Sociology Is Power

"Sociology is indeed a valuable part of a university education. It provides a foundation for better understanding and engaging with the globalizing world our young people will need to navigate and lead. It provides students with the intellectual tools needed to make sense of the shifting and conflictual social world we live in, and this in turn permits them to contribute to solutions for the most difficult social problems that we face." - Why A Sociology Major? by Daniel Little

In the social and political realm, there is no power to match that of the leader who is able to evoke and harness the unconscious resources of his followers.

– 'Weber and Freud: On the Nature and Sources of Authority', Donald McIntosh

21 charts that explain how the US is changing

Americans have been delaying marriage since the middle of the 20th century, but in the late 1980s, something interesting happened: as a nation, we started having babies before we were married. Today, almost half of all babies are born to unmarried mothers, and the median first birth happens around one year earlier in a woman’s life than her median age of first marriage.

From city parks to public streets, from cable network news shows to internet blog sites, the clamp down on on public space in the dame of enforcing public safety and homeland security has been dramatic. Public behavior once seen simply as eccentric or even protected by first amendment rights is now routinely treated as potential terrorist threat.

– Low and Smith (2006)

The intellectual was rejected and persecuted at the precise moment when the facts became incontrovertible, when it was forbidden to say that the emperor had no clothes. The intellectual spoke the truth to those who had yet to see it, in the name of those who were forbidden to speak the truth: he was conscience, consciousness, and eloquence.

– Michel Foucault, ‘Intellectuals and Power: A Conversation between Michel Foucault and Gilles Deleuze’ (1977) in Language, Counter-memory, Practice: Selected Essays and Interviews by Michel Foucault ed. Donald F. Bouchard, p. 207. (via literature-and-cats)

Hazards are produced by business operations, to be sure, but they are defined and evaluated socially — in the mass media, in the experts’ debate, in the jungle of interpretations and jurisdictions, in courts or with strategic-intellectual dodges, in a milieu and in contexts, that is to say, to which the majority of workers are totally alien. We are dealing with ‘scientific battles’ waged over the heads of the workers, and fought instead by intellectual strategies in intellectual milieux.

– Ulrich Beck (1992)

Racism is not the problem of white supremacist fringe groups, but a general institutional arrangement created between whites and people of color; the social definition of exploitation is not found in the practices of individual GM executives or Microsoft’s Bill Gates, but in the productive relations found in capitalism entered into by workers and owners; patriarchy is not defined only in terms of men’s chauvinist attitudes but people’s very creation of gender roles and expectations that limit women’s choices and ownership of their sexual powers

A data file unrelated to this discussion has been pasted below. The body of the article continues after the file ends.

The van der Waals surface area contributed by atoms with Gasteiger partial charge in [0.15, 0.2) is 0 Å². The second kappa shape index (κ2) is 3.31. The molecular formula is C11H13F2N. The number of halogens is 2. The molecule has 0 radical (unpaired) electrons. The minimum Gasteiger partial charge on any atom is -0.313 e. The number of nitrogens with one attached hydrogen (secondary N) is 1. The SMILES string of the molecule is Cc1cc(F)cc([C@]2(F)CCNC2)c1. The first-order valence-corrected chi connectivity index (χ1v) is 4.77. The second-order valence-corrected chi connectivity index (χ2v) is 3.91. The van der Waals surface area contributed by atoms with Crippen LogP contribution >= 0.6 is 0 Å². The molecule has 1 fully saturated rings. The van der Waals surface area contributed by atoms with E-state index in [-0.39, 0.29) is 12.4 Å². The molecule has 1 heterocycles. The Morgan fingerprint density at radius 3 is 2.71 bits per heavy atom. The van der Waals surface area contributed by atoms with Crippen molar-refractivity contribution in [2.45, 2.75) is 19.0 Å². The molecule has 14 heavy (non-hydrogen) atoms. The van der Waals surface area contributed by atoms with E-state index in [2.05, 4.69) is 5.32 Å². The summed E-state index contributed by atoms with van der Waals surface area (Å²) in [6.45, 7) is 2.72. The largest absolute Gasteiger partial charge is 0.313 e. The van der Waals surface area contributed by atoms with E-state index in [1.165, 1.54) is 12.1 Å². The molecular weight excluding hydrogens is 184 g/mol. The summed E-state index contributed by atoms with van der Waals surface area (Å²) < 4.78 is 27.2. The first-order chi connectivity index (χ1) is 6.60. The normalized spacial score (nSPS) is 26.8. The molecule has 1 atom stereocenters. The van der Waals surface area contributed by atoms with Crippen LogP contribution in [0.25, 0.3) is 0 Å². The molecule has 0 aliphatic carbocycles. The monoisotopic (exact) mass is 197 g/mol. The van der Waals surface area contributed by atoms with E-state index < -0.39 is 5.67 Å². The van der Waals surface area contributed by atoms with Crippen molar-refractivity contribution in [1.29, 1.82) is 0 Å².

– p.14 in Leonardo, Z. (2004). Critical social theory and transformative knowledge: the functions of criticism in quality education. Educational Researcher, 33, 6, 11-18.

Catastrophes that touch the vital nerves of society in a context of highly developed bureaucratic safety and welfare arouse the sensationalist greed of the mass media, threaten markets, make sales prospects unpredictable, devalue capital and set streams of voters in motion. Thus the evening news ultimately exceeds even the fantasies of counter cultural dissent; daily newspaper reading becomes an exercise in technology critique

– Ulrich Beck (1992)

Television isolates and standardizes. On the one hand, it removes people from traditionally shaped and bounded contexts of conversation, experience and life. At the same time, however, everyone is in a similar position: they all consume institutionally produced television programs, from Honolulu to Moscow and Singapore. The individualization — more precisely, the
removal from traditional life contexts — is accompanied by a uniformity and standardization of forms of living. Everyone sits isolated even in the family and gapes at the set

– Ulrich Beck

Socrates has left us to make sense of the puzzling sentence. ‘I know that I know nothing’. The futal irony, into which scientific-technical society plunges us is as a consequence of its perfection, much more radical; we do not know what it is we do not know- but from this, dangers arise, which threaten mankind.

Whoever beleives in not knowing (like the US govenment) increases the danger of climate catastrophe.

– Ulrich Beck

Through the media we lead a kind of spatial and temporal double life. We are at one and the same time here and somewhere else… . These sorts of emerging life situations seem to display an individual and institutional schizophrenia in their ‘bilocality’

– Ulrich Beck

The amazing thing about social networks, unlike other networks that are almost as interesting — networks of neurons or genes or stars or computers or all kinds of other things one can imagine — is that the nodes of a social network — the entities, the components — are themselves sentient, acting individuals who can respond to the network and actually form it themselves.

– Nicholas Christakis

4 common micro-aggressions against Asian Americans